From Socialist Voice, May 2010

Film review

Capitalism: A Love Story


I love Michael Moore’s films, and I loved Capitalism: A Love Story too. In the cinema in New York where I saw it, a cheering audience got up and applauded the film as the credits rolled over the screen.
     Moore reaches a mass audience. Of the top grossing five documentaries of all time, four are Michael Moore’s. Only Al Gore’s An Inconvenient Truth also makes the top five. His first hit was the documentary Roger and Me (1989). The election of George W. Bush gave him another worthy foe. Bowling for Columbine (2002), Fahrenheit 9/11 (2004) and Sicko (2007) rank as the sixth, first and fourth-highest-grossing documentaries of all time. Bowling for Columbine won the 2002 Academy Award for Documentary Feature. Fahrenheit 9/11 took home the Palme d’Or, the top honour at the Cannes Film Festival. And Sicko got Moore investigated by the US government for possible violations of the blockade of Cuba.
     Standing out in my memory is Sicko, his denunciation of the heartless for-profit American health-care system. He assembled a dozen or so ill American citizens, lacking health insurance, loaded them into a motor boat, and sailed to Cuba, right into Guantánamo Bay. On the bow, with a megaphone in hand, he berated the US garrison, demanding that these fine Americans ought to receive care at least as good as those imprisoned at Guantánamo.
     Naturally, his plea was ignored. Moore then sailed to Havana, where they received top-notch care from the Cuban medical system, free of charge.
     Michael Moore’s latest film begins with the issues he’s been examining throughout his career: the disastrous impact of corporate dominance on the everyday lives of working-class Americans.
     There are constants in his documentaries: tongue-in-cheek humour, the beefy frame, the careless dress and trademark baseball cap, his attempts at citizen’s arrests of corporate evildoers. Moore represents Everyman, or perhaps a Candide, innocently trying to understand the illogicalities and hypocrisies of American society.
     But this time the culprit is much bigger than General Motors: this time his thesis is that the problem is capitalism itself. Capitalism: A Love Story explores the price that America pays for its love of capitalism. Moore takes us into the homes of ordinary people whose lives have been turned upside down by economic crisis and corporate greed. He goes looking for explanations in Wall Street and in Washington, alternating between humour and outrage.
     Who is Michael Moore? Born in 1954, he had an Irish Catholic upbringing in Michigan. He attended parochial school and originally intended to enter the seminary. In this film Irish viewers may find interesting his interviews with leaders of the American religious left. He poses such questions as, Would Jesus belong to a hedge fund? Would Jesus sell short?
     Moore briefly discusses his own spiritual beliefs as a Catholic. His conclusion is that “you can’t call yourself a capitalist and a Christian, because you cannot love your money and love your neighbour.” His revelations about his religious background disclose the moral compass he has been using all these years.
     The critical reaction to Capitalism: A Love Story divided along right-left lines. On the left, among trade unionists, working people, and progressive filmgoers, Moore’s admirers are many. The People’s World, the CPUSA newspaper, reported that Moore was invited by the California Nurses’ Association and the AFL-CIO to show Capitalism: A Love Story and then led a march for single-payer health care at the convention. Mineworkers, steelworkers, nurses and lots of other workers and professionals marched with Moore, demanding health care for all. The next day Moore sent out this e-mail message:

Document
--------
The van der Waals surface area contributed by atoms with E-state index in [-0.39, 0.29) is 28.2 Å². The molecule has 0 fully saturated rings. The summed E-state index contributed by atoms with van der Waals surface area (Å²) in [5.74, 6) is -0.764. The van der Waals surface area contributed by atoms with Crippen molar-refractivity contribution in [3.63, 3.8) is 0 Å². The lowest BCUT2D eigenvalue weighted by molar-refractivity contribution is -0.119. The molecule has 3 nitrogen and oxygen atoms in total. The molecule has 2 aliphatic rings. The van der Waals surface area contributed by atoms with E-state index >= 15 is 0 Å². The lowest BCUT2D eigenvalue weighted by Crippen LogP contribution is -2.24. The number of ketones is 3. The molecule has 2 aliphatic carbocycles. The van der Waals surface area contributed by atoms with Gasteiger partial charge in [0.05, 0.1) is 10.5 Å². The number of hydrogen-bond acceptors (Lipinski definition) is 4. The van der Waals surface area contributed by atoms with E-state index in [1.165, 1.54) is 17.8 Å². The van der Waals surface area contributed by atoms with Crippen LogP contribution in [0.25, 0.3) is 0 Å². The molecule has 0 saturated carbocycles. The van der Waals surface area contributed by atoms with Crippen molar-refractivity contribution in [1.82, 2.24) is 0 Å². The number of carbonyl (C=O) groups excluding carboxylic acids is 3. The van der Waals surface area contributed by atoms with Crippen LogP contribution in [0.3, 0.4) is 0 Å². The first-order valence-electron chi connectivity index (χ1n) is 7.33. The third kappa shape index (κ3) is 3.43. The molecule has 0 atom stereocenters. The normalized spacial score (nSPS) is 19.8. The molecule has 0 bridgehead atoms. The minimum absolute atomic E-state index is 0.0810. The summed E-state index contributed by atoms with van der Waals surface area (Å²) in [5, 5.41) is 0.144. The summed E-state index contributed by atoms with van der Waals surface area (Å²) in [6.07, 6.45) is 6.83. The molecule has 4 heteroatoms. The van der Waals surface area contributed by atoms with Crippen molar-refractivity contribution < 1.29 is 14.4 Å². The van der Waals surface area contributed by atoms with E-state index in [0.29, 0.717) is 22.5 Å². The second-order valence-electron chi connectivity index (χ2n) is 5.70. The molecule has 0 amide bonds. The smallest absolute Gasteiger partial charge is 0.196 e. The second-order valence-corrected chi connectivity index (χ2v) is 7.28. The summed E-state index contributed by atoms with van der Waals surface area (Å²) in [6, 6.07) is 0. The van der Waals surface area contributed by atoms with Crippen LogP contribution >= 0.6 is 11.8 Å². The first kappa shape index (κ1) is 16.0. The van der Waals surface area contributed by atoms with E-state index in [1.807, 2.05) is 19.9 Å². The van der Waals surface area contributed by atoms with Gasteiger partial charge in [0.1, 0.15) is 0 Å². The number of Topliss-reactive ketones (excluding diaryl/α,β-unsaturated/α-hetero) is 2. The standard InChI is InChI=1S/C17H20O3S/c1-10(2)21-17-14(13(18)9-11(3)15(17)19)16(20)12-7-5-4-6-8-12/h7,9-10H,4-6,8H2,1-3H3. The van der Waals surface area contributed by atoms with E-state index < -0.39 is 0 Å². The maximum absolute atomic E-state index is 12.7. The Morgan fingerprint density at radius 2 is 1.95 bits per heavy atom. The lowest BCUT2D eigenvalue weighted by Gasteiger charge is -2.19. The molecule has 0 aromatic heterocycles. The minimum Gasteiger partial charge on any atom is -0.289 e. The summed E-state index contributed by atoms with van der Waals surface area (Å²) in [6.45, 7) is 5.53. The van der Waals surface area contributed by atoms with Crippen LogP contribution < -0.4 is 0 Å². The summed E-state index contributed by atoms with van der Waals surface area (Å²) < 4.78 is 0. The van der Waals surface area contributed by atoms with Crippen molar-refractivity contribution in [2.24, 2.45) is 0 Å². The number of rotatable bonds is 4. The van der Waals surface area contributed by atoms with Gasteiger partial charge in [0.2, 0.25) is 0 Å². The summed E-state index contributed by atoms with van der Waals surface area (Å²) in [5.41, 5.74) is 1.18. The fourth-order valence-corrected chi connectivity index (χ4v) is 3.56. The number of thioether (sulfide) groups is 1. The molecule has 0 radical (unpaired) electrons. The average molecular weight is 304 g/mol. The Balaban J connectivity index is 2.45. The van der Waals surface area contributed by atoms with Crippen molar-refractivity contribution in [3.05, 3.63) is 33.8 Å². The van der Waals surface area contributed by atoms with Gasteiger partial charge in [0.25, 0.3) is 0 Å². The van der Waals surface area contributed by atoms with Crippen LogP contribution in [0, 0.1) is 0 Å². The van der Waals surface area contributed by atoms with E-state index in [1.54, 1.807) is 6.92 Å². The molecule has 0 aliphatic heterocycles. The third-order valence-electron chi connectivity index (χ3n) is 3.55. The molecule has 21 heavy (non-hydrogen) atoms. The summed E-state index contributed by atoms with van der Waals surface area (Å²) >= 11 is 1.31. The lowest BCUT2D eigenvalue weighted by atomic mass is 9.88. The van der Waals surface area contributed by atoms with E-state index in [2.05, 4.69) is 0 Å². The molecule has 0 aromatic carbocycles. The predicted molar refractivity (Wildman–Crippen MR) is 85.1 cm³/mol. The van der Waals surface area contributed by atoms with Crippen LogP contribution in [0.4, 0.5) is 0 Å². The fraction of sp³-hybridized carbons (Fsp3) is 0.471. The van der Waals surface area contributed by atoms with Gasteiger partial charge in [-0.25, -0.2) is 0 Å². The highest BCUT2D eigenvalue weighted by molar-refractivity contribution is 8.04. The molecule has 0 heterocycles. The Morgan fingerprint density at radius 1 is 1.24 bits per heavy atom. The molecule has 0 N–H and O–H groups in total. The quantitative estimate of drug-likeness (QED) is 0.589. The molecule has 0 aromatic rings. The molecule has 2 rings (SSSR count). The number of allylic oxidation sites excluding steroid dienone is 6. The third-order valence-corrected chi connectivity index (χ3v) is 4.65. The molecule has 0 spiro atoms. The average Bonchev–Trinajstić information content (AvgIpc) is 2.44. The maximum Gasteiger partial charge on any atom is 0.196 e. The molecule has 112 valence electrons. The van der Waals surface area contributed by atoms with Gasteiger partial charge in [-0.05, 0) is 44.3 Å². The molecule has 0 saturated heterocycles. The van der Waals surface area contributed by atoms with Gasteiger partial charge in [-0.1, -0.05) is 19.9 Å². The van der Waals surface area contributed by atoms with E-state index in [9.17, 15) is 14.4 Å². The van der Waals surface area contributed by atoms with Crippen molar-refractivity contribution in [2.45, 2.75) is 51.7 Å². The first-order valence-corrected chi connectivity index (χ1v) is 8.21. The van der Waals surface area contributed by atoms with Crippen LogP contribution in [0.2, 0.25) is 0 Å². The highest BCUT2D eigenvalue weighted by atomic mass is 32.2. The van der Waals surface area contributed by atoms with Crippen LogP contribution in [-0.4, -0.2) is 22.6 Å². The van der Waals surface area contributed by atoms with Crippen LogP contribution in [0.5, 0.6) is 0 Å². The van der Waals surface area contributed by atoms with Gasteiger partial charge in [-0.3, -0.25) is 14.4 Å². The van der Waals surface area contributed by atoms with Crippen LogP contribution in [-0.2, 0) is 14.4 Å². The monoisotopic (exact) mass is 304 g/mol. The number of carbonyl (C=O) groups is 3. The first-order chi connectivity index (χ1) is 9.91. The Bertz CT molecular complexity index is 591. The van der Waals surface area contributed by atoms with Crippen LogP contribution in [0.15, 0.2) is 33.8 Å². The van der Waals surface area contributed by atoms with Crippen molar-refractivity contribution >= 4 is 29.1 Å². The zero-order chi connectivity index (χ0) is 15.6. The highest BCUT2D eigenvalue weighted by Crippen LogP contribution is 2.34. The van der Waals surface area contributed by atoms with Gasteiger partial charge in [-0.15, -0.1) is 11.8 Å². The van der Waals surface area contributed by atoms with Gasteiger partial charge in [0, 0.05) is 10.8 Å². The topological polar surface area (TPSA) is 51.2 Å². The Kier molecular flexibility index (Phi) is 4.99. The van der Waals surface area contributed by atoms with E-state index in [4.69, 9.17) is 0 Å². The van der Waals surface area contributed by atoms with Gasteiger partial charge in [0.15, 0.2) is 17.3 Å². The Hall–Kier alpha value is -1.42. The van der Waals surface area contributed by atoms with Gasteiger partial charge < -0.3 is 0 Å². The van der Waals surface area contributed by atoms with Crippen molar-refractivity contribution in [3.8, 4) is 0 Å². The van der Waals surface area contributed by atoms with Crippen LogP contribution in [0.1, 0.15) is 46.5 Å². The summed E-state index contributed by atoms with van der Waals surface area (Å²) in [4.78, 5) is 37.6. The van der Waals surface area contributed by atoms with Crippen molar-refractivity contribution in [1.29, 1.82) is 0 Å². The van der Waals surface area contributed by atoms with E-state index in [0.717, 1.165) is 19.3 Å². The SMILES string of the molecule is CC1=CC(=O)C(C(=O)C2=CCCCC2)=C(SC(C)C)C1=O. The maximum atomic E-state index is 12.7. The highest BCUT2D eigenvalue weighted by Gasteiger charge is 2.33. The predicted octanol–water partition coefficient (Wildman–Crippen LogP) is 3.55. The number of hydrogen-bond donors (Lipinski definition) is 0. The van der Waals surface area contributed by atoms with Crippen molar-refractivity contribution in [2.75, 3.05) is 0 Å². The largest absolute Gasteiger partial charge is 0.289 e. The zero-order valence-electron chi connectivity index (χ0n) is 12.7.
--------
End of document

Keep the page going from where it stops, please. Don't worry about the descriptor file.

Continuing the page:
But it wasn’t till last night, at the annual convention of the AFL-CIO in downtown Pittsburgh, PA, that a packed house of rank-and-file union members—plumbers and nurses and steelworkers and 73 other trades—watched the U.S. premiere of our film and, I kid you not, the roof practically came off the place as the credits rolled. I’ve never witnessed, in my 20 years as a filmmaker, such a response to one of my movies. I’m sure the theater management must have been thinking a riot was going to break out. After years of having the crap kicked out of working people of this country, the crowd in Pittsburgh was ready to rumble after watching two hours of cinema that laid it all out about how Corporate America has gotten away with murder. I was profoundly moved by this overwhelming and enthusiastic response.
     A portion of this film was shot in Chicago at a company called Republic Windows. In December 2008 its workers were being screwed out of severance payments after the owners decided to shut it down. The workers sat in, determined to force the bosses to pay what was owed to them. It was the first real factory occupation in decades. The workers won their modest demands.
     If I spotted one flaw it was his answer to the question, If capitalism is so bad, what is the alternative? The alternative to capitalism is . . . co-ops. Moore cites workers in Wisconsin and California running businesses as co-operatives. Now, for an American mass audience, which knows little about socialism, fair enough: this is a relatively progressive notion. It makes the point that casino capitalism isn’t the only way to run an economy. But I wish he had been as bold in prescribing solutions as he was in describing the evils of capitalism.
     In his final voice-over, Moore hints that this may be his last documentary. He says he hopes the people rise up and change the system soon, because he’s been at this exposé work for many years, and he’s getting tired.
     Don’t get tired, Michael! Capitalism offers many more evils for you to expose.
[TK]

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